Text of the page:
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nad (son of Ravan), who after his overthrow and death, performed suttee with his head, and ascended to heaven.
Sequani, a Japanese deity, p. 341, pl. 38.
Sesha, or Atlanta, the thousand-headed serpent, emblematical of eternity, on which Vishnu reclined on the primeval waters. (See Vishnu, p. 11.)
Seta, or Sita, the wife or sacti of Rama, p. 23.
Shaman Religion (The), p. 370.
Shaster, a holy ordinance.
Shatarupa, a name of Suraswati.
Shatukratu, or Shatkratu, a name of Indra.
Shetula, a Hindu goddess, worshipped as a guardian deity against the small-pox and other cutaneous diseases: on inoculation, and in various stages of the smallpox offerings are made to this goddess.
Shikhs (The), p. 227.
Shri, or Sri, a name of Laksmi.
Shushtee, the goddess of fecundity, a Hindu deity, represented as a yellow woman sitting on a cat; regarded by the Hindus, says Mr. Ward, as the protectress of children, and is especially worshipped by females who have not been blessed with any. She is also worshipped monthly by women who have lost their children, and is generally invoked by parents as their protectress. The cat being sacred to Shustee the Hindus avoid hurting one, lest the goddess should injure their children.
Sidasiva, a name of Siva.
Silvanka Yoni, p. 174.
Sindhu, one of the sacred rivers of the Hindus.
Singhu Vahini, a form of Durga or Parvati.
This, like other forms of the Sacti of Siva, is described with four arms, sitting on a lion, and armed with a sword and spear, &c.
Sintiphos (The), p. 326.
Sirmoris (The), p. 304.
Sita Maya. Shetula.
Siva, p. 62.
Skanda, a name of Siva.
Sootar (or the carpenter), a name of Viswakarma.
STradha, p. 162.
Sruva. Lustral spoons. (See fig. 8, 9, and 10, pl. 32.)
Stones. Certain stones are held sacred by the Hindus: the principal are the Salagrama, Binlang, and Linga. (See Salagrama, p. 176, and Linga, p. 174.)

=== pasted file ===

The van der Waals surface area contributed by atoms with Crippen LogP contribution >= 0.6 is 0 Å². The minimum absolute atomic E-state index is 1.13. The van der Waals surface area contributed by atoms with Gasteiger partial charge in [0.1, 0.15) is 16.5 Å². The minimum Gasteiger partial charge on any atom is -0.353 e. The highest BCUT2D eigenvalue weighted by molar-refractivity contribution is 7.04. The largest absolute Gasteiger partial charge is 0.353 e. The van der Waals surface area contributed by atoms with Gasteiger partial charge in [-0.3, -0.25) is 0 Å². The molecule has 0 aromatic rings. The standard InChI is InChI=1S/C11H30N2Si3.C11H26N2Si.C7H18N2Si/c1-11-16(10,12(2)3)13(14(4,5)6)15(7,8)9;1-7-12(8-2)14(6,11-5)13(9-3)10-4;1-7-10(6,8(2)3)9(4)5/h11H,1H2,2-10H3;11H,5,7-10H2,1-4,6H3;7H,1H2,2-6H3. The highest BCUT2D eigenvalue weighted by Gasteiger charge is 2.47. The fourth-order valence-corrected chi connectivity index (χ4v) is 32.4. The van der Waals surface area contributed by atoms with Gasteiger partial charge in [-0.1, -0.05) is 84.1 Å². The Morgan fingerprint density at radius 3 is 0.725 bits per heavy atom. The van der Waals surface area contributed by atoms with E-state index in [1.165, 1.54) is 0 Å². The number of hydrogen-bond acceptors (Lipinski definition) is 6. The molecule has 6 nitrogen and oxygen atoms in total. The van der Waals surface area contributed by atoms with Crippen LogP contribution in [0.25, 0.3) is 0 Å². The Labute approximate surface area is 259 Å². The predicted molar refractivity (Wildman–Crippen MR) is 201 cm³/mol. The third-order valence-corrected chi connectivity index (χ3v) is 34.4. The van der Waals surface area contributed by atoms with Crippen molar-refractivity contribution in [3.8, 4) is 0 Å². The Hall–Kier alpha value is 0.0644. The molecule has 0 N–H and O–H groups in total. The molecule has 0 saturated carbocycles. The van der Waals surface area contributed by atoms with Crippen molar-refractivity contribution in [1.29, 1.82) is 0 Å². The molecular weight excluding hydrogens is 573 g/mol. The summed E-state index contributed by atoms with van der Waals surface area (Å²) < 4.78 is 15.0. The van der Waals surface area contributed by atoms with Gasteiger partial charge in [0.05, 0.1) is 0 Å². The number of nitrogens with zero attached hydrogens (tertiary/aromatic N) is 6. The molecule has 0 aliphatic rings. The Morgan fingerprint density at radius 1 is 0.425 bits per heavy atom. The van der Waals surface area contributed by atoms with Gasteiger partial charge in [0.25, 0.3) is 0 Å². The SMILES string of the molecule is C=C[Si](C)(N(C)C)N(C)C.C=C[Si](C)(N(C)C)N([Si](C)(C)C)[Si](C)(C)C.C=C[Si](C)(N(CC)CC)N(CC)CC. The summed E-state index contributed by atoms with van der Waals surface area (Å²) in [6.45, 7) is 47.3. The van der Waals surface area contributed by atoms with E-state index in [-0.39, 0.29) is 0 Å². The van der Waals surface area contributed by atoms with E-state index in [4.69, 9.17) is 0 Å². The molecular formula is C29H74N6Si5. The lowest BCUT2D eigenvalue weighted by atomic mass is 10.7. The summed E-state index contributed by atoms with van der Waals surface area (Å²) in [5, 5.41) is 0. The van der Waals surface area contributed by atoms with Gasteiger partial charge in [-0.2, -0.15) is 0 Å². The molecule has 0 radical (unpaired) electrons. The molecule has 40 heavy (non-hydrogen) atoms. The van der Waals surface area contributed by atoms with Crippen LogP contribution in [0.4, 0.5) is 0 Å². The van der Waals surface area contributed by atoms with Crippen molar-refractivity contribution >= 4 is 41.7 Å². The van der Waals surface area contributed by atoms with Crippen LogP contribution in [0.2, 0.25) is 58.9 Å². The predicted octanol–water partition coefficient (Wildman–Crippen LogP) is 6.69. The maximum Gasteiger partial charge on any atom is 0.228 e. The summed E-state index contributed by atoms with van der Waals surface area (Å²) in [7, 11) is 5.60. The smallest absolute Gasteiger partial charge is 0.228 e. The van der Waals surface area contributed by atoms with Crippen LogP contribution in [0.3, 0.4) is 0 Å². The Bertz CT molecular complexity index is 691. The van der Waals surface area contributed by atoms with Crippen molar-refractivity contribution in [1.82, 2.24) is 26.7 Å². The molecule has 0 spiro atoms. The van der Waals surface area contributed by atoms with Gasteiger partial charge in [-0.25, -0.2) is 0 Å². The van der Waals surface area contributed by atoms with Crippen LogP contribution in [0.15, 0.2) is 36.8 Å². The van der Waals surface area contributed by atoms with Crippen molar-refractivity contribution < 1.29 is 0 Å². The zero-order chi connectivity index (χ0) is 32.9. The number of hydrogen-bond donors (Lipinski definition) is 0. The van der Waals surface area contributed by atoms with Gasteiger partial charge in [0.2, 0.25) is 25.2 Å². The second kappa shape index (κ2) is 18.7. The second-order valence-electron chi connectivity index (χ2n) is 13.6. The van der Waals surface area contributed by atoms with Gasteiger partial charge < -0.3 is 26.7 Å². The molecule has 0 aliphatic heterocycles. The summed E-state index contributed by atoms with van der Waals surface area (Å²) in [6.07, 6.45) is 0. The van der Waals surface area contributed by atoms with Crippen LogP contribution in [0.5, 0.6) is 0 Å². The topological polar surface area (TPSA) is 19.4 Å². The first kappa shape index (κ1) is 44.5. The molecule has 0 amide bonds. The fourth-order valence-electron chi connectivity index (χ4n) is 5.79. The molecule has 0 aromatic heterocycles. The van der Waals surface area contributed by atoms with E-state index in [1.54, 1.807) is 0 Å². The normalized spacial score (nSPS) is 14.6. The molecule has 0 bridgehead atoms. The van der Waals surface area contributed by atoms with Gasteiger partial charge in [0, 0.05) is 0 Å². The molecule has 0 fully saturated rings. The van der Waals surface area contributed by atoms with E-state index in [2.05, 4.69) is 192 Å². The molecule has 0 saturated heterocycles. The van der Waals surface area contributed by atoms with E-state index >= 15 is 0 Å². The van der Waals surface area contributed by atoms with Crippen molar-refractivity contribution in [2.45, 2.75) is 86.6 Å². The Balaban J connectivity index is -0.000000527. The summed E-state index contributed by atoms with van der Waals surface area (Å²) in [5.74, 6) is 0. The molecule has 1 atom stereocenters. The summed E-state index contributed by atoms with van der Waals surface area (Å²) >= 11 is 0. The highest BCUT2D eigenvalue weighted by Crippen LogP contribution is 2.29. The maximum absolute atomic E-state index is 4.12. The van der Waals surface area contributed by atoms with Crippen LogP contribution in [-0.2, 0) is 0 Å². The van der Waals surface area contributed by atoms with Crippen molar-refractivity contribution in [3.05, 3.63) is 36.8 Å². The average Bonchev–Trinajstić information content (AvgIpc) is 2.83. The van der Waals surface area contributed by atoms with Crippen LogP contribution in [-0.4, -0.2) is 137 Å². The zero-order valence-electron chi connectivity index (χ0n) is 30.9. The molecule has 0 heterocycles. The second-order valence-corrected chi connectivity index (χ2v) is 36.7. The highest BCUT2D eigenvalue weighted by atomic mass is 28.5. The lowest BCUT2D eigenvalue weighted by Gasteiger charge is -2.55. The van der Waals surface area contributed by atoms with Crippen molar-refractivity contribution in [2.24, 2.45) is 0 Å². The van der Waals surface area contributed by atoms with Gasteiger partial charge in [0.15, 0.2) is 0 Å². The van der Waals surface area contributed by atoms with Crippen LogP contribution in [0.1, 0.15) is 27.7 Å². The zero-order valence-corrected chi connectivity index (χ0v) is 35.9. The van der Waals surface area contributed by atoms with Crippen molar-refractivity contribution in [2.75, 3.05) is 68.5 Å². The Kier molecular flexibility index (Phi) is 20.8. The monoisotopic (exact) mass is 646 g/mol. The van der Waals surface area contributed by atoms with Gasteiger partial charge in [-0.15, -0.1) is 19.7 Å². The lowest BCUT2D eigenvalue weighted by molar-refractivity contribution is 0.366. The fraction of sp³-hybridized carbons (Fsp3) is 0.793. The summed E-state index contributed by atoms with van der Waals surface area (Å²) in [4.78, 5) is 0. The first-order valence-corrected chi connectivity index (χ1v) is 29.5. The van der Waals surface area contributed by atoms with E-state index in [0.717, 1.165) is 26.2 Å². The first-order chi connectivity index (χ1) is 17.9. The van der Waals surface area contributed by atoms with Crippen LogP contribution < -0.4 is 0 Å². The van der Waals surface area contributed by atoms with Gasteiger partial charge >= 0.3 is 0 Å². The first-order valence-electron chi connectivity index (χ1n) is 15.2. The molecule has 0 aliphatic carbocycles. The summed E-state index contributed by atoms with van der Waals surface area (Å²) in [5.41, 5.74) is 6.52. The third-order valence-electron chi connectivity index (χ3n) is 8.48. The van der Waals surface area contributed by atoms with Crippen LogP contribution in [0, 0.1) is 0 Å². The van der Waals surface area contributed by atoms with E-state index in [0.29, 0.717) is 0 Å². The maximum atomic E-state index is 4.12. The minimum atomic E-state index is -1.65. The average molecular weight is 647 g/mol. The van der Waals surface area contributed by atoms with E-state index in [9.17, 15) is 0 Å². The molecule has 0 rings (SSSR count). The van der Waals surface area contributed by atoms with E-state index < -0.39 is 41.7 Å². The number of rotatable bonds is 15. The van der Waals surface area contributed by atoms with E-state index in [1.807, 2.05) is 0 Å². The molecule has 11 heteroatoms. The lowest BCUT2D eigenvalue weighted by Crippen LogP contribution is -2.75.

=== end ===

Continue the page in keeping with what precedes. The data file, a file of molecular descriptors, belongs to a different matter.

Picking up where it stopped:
Subha, a portico of a Hindu temple.
Subhadra, the sister of Juggarnath and Bala Rama; placed in the temples and worshipped with Juggarnath.
Subramanhi, a name of Kartikeya in the south of India.
Sudras, the tribe of husbandmen of the Hindus, produced from the feet of Brahma. Sudyumna. (See Ila.)
Sugrivu, king of Karnata, who received and assisted Rama Chandra in recovering Sita in the war of Lanka.
Sugurn, p. 8.
Sukra, p. 134.
Sumatra, p. 360.
Sumudra, or Samudra. The sea; is worshipped (says Mr. Ward) by the Hindus when they visit the sea, as well as at the different festivals, and on the sixth day after the birth of a child.
Surabki, the boon-granting cow: one of the articles produced at the churning of the ocean. (See Kamdenu.) <
Suradevi, the goddess of wine, one of the good things produced at the churning of the ocean. After having taken so much trouble to bring her from the fathomless deep, it might have been expected that more respect would have been paid to her. She is, however, at present wholly neglected, whatever value may have been assigned to her heretofore. It has been concluded that, although the Hindu religion has restrained the use of spirituous liquors, the earlier inhabitants of India had no objection to it.
Suras, children of Aditi. (See Diti.)
Suraswati, see p. 9; also one of the sacred rivers of the Hindus, which rises in the north, and is supposed, after losing itself under ground, to join the Gunga or Ganges near Allahabad.
Surpanukha, the sister of Ravan, whose nose and ears were cut off by Lakshman. (See p. 24.)
Suti. (See Parvati, p. 79.)
Suttee, p. 166. The sketch from which the small representation in fig. 2, pl. 28, is taken, is by an eye witness of a suttee, which took place on the banks of the Hooghley, at Choikdho, near Suk Saugor, a few miles from Calcutta, in December 1829. In this instance, as in that related in p. 169, every exertion was made to save the female from self-immolation; but to every remonstrance that could be urged she answered calmly, but determinedly,
that her god called her and she must burn.
Swadha, the goddess of funeral obsequies, termed by Mr. Colebrooke the food of the manes. The word appears to possess a mystical meaning.
Swaha, the sacti of Agni (the Vesta of the Romans). Her name is repeated at burntofferings and other ceremonies of the Hindus. (See Agni, p. 115.)
Swanareta, one of the Adityas, a name of the sun. (See Adityas.)
Swardevi, a benevolent name of Bhavani or Parvati.
Swarochesha, one of the seven Menus.
Swayambhuva, the first Menu, considered by Sir W.Jones to have been synonymous with Adam.